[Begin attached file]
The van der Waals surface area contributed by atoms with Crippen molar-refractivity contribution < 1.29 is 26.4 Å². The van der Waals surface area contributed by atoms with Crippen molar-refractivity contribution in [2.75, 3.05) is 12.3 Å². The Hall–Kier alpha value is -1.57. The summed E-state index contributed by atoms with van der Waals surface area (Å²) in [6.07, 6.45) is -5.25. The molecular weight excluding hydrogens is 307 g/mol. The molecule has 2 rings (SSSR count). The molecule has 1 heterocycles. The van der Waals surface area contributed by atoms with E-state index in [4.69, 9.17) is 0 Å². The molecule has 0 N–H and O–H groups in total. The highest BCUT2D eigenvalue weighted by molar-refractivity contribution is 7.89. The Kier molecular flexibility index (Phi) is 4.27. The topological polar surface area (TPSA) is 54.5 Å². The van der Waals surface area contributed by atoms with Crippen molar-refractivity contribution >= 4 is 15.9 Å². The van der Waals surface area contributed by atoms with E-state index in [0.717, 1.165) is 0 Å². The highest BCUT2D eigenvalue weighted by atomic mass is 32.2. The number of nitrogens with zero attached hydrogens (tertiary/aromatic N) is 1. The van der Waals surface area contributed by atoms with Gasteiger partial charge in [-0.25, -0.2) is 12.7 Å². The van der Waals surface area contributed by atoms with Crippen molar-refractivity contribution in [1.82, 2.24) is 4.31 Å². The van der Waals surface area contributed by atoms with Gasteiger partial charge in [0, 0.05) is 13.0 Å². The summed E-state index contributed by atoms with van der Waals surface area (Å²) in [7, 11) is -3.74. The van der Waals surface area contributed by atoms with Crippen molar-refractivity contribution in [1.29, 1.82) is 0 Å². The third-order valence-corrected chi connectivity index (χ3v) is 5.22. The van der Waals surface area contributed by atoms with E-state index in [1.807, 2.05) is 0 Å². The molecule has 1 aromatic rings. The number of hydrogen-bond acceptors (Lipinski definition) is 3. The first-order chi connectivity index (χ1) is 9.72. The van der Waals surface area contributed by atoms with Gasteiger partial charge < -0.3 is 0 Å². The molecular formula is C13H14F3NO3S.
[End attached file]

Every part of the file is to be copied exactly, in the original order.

The van der Waals surface area contributed by atoms with Crippen molar-refractivity contribution < 1.29 is 26.4 Å². The van der Waals surface area contributed by atoms with Crippen molar-refractivity contribution in [2.75, 3.05) is 12.3 Å². The Hall–Kier alpha value is -1.57. The summed E-state index contributed by atoms with van der Waals surface area (Å²) in [6.07, 6.45) is -5.25. The molecular weight excluding hydrogens is 307 g/mol. The molecule has 2 rings (SSSR count). The molecule has 1 heterocycles. The van der Waals surface area contributed by atoms with E-state index in [4.69, 9.17) is 0 Å². The molecule has 0 N–H and O–H groups in total. The highest BCUT2D eigenvalue weighted by molar-refractivity contribution is 7.89. The Kier molecular flexibility index (Phi) is 4.27. The topological polar surface area (TPSA) is 54.5 Å². The van der Waals surface area contributed by atoms with Crippen molar-refractivity contribution >= 4 is 15.9 Å². The van der Waals surface area contributed by atoms with E-state index in [0.717, 1.165) is 0 Å². The highest BCUT2D eigenvalue weighted by atomic mass is 32.2. The number of nitrogens with zero attached hydrogens (tertiary/aromatic N) is 1. The van der Waals surface area contributed by atoms with Gasteiger partial charge in [-0.25, -0.2) is 12.7 Å². The van der Waals surface area contributed by atoms with Crippen molar-refractivity contribution in [1.82, 2.24) is 4.31 Å². The van der Waals surface area contributed by atoms with Gasteiger partial charge in [0, 0.05) is 13.0 Å². The summed E-state index contributed by atoms with van der Waals surface area (Å²) in [7, 11) is -3.74. The van der Waals surface area contributed by atoms with Crippen molar-refractivity contribution in [1.29, 1.82) is 0 Å². The third-order valence-corrected chi connectivity index (χ3v) is 5.22. The van der Waals surface area contributed by atoms with E-state index in [1.807, 2.05) is 0 Å². The molecule has 1 aromatic rings. The number of hydrogen-bond acceptors (Lipinski definition) is 3. The first-order chi connectivity index (χ1) is 9.72. The van der Waals surface area contributed by atoms with Gasteiger partial charge < -0.3 is 0 Å². The molecular formula is C13H14F3NO3S.